Cyrus  Anabasis

This work recounts, in seven books, the adventures of the Greek mercenaries who participated in the campaign of Cyrus the Younger against his brother, Artaxerxes II, King of Persia. The term “Anabasis,” meaning a march inland, is appropriate for the first six chapters, which narrate the advance of Cyrus’s army up to Cunaxa, near Babylon.

The narrative then details the decisive Battle of Cunaxa, in which Cyrus is killed, the assassination of the key Greek generals by Tissaphernes, the desperate situation of the mercenaries, the election of new generals (one of whom is Xenophon), their retreat to the Black Sea, and their subsequent adventures in Asia Minor until the survivors join the Spartan army of Thibron, who was in the region to fight Tissaphernes.

Anabasis is a unique historical composition that combines characteristics of military memoirs, travel descriptions, and biographies. From the third book onwards, the events are largely presented from Xenophon’s perspective, who plays such a significant role that in the later books, the story essentially takes the form of a biography. Notably, the frequency of Xenophon’s presence as a character is inversely proportional to that of the narrator.

Thus, first-person narrative interventions are less frequent compared to Hellenica and tend to decrease as the historical narrative progresses and the character of Xenophon becomes more prominent. It seems that Xenophon’s favorable portrayal as a character led him to adopt an impersonal and more detached manner of expression. Unlike his contemporaries, who appear as characters in their historical works and always refer to themselves in the third person, Xenophon even attributes the authorship of Anabasis to a certain Themistogenes of Syracuse in Hellenica.

This gesture, which previously led to speculation that Anabasis might have been published under the pseudonym Themistogenes of Syracuse, should be seen as a rhetorical move by Xenophon to shield himself from accusations of self-promotion and to lend his work greater objectivity.

Like Hellenica, Anabasis possesses significant literary qualities. The narrative is lively and, despite containing various geographical and ethnographic details, is distinguished by exemplary economy, as Xenophon remains focused on conveying events and generally avoids extensive digressions from his main objective. However, speeches are frequent, reflecting the personalities of the speakers and complementing their characterization inferred from the narrative.

Xenophon’s literary skill is particularly evident in the description of individual episodes; for instance, the legendary scene where the Greeks finally see the sea (4.7). It is also worth mentioning that this work revisits the favorite theme of the art of governance, but now the didactic goal is realized not so much by the narrator as by the character of Xenophon, whom readers see evolving into a mature and accomplished leader, very different from the impulsive young man who once ignored Socrates’ reasonable concern.


A biographical encomium of the Spartan king Agesilaus II, whom Xenophon greatly admired. The work highlights Agesilaus’s virtues, leadership qualities, and military successes. It serves as both a tribute and a model of an ideal ruler, reflecting Xenophon’s respect and close relationship with the Spartan king.


Divided into four books, this work defends Socrates against the accusations of corrupting the youth and impiety. It presents Socratic dialogues and reminiscences, showcasing Socrates’ philosophical teachings and moral character. Xenophon aims to restore Socrates’ reputation and demonstrate his commitment to ethical values.

Apology of Socrates

This work provides a different perspective on Socrates’ defense compared to Plato’s Apology. It emphasizes Socrates’ wisdom and ethical principles during his trial. The authenticity of this work is disputed, but it offers insight into how Socrates’ followers perceived his trial and condemnation.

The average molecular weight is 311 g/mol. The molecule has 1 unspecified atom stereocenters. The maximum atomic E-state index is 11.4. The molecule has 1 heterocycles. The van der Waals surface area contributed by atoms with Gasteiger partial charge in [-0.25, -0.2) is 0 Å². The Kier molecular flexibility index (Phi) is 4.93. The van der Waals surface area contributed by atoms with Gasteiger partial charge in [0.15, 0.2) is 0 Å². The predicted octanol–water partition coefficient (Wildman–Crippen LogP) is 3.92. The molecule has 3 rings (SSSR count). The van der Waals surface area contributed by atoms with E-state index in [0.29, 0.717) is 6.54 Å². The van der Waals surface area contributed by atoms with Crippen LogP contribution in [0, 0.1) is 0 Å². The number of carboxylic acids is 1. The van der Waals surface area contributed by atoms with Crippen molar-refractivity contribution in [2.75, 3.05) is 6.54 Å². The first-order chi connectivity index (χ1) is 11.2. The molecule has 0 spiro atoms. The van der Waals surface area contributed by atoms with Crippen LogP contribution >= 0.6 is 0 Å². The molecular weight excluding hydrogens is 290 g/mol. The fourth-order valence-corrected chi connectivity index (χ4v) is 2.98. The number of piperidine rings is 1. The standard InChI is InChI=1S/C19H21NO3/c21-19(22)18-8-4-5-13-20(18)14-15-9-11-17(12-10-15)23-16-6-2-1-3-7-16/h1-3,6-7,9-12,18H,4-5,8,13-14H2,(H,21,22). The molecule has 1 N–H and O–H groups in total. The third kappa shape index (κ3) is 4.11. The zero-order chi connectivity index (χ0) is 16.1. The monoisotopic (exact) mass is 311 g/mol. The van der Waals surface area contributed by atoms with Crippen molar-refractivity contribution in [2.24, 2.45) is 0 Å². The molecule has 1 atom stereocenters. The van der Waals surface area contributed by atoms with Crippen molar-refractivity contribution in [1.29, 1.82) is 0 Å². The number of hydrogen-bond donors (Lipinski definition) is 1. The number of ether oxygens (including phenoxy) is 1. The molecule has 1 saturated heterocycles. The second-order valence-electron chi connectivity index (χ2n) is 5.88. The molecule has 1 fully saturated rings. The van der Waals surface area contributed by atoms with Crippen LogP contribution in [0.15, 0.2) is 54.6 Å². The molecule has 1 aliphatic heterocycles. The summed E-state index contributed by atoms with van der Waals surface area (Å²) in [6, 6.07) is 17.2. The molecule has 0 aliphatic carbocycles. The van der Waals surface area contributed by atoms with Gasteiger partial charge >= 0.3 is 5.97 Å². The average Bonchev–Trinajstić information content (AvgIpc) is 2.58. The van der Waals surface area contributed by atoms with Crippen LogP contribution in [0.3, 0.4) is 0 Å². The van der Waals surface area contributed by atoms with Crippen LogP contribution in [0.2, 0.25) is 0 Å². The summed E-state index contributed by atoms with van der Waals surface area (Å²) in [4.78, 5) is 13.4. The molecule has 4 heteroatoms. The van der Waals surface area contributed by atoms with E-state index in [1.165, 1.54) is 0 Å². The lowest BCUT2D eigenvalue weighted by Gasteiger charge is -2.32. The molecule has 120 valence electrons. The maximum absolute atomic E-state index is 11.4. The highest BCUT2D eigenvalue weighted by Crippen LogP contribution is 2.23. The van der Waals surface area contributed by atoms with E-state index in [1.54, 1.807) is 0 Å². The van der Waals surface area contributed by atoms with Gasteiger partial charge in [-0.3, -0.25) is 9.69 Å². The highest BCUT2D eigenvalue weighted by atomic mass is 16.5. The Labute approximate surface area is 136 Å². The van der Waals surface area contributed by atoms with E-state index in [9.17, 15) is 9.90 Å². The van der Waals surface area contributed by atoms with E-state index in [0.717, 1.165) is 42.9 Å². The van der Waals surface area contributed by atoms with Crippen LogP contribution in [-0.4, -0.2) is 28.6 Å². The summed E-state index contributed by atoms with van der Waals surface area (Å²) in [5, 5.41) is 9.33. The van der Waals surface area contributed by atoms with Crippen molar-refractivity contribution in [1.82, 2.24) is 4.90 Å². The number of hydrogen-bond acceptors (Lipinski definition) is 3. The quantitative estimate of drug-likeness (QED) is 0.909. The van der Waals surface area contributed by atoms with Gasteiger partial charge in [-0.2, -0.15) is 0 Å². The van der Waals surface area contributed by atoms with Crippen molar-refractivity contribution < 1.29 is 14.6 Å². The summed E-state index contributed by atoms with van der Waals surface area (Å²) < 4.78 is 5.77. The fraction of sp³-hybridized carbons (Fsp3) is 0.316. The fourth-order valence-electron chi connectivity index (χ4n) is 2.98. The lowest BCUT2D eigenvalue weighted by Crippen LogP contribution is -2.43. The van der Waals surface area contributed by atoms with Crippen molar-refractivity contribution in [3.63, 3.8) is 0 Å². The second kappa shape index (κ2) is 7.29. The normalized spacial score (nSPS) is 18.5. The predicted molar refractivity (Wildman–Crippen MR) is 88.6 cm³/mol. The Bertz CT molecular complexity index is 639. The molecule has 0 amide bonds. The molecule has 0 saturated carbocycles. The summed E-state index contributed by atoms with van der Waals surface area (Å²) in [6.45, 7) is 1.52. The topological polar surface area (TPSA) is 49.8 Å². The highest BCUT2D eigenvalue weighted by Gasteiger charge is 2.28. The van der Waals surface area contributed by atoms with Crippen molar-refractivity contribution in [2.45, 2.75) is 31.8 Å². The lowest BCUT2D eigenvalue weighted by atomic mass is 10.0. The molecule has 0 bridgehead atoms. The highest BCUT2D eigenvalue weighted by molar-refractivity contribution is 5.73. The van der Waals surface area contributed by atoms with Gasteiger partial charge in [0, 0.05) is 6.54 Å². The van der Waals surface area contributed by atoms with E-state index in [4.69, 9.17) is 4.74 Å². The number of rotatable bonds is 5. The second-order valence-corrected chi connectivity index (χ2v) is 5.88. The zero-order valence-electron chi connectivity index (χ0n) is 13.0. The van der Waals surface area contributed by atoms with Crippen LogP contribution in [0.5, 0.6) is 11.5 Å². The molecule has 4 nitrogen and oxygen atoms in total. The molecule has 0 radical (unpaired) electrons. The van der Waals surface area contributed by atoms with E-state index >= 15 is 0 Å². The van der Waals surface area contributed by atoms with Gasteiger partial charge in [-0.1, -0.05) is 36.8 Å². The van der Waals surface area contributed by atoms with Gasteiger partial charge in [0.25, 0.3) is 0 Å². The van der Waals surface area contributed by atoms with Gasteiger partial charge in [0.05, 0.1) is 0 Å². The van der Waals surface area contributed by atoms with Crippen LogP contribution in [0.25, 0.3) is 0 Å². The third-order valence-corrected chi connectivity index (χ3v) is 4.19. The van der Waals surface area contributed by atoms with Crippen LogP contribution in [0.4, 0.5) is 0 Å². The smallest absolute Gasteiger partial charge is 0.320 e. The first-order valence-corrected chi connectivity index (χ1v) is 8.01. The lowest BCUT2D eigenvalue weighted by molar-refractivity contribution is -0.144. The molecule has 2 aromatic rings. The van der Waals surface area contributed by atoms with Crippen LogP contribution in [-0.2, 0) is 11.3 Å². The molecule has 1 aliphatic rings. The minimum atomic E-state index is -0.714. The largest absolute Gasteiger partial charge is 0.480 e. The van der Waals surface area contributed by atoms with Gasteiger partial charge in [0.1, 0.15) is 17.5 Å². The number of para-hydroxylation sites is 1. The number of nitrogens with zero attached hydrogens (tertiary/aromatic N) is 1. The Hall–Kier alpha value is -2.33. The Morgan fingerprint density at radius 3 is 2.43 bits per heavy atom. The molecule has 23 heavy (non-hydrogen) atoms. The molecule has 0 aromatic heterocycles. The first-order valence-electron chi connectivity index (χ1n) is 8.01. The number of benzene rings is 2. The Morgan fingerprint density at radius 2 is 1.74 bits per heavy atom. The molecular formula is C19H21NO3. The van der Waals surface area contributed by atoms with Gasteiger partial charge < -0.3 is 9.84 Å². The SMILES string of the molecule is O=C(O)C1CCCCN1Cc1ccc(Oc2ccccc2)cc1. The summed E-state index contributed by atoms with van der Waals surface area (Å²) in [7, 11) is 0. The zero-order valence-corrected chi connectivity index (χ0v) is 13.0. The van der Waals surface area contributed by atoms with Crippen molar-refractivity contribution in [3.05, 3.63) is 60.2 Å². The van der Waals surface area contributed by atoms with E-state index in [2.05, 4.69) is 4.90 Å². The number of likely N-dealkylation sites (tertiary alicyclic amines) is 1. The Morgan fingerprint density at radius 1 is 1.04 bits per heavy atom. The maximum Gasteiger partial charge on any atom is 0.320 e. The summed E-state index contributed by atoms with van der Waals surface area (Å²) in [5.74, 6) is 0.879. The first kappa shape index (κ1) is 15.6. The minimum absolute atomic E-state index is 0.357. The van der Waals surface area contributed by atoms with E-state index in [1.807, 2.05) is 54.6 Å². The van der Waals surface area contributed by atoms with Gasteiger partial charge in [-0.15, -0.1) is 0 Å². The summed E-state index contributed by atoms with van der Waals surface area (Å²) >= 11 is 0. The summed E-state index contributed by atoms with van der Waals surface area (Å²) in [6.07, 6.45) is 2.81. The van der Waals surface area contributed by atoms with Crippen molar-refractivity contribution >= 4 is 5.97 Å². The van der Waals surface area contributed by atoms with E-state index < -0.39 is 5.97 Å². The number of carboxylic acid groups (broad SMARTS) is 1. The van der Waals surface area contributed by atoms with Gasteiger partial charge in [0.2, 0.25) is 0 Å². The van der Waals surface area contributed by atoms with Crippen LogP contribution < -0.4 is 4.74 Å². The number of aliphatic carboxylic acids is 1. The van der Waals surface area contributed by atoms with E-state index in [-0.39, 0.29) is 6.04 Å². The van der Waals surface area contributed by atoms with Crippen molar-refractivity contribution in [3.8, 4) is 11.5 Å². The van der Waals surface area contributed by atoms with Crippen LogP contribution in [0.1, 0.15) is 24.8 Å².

Describes a banquet hosted by the wealthy Callias to celebrate the victory of the young Autolycus at the Panathenaic Games. During the symposium, Socrates and other guests engage in philosophical discussions on topics such as love, pleasure, wealth, and beauty. The work provides a lively portrayal of Socratic dialogue in a social setting.


A Socratic dialogue focusing on household management and agriculture. Ischomachus, a wealthy landowner, discusses with Socrates how he organizes his estate and trains his young wife in domestic duties. The work is practical and instructional, reflecting Xenophon’s interest in rural life and efficient management.

Hiero or Tyrannicus

A political dialogue between Hiero, the tyrant of Syracuse, and the poet Simonides. Simonides advises Hiero on making his tyranny more bearable for both the people and himself. The work explores themes of power, governance, and the moral implications of tyranny.


A partly fictional biography of Cyrus the Great, founder of the Persian Empire. Divided into eight books, it covers Cyrus’s education, military campaigns, and administrative practices. The work blends historical facts with idealized portrayals, presenting Cyrus as a model ruler who embodies both practical wisdom and ethical virtues.

Constitution of the Lacedaemonians

Describes the political and military systems of Sparta. Xenophon praises the laws and institutions established by Lycurgus, crediting them with Sparta’s strength and stability. The work reflects Xenophon’s admiration for Spartan discipline and societal organization.

Ways and Means

A treatise on the economic conditions of Athens, proposing methods for economic and social reconstruction. Xenophon suggests practical measures to increase revenue and improve the city’s financial stability, reflecting his concern for Athens’ prosperity and sustainability.

On Hunting

Advocates hunting as an excellent educational tool and a means of physical and moral training. The work provides practical advice on hunting techniques and extols the virtues of this activity as a divine invention.

On Horsemanship

Offers detailed instructions on horse care and training for cavalrymen. Xenophon’s expertise in horsemanship is evident as he provides practical advice on selecting, grooming, and managing horses, emphasizing the importance of proper treatment and training.


Describes the duties of the hipparch (cavalry commander). The work outlines the responsibilities and strategies for effective cavalry leadership, reflecting Xenophon’s military experience and knowledge.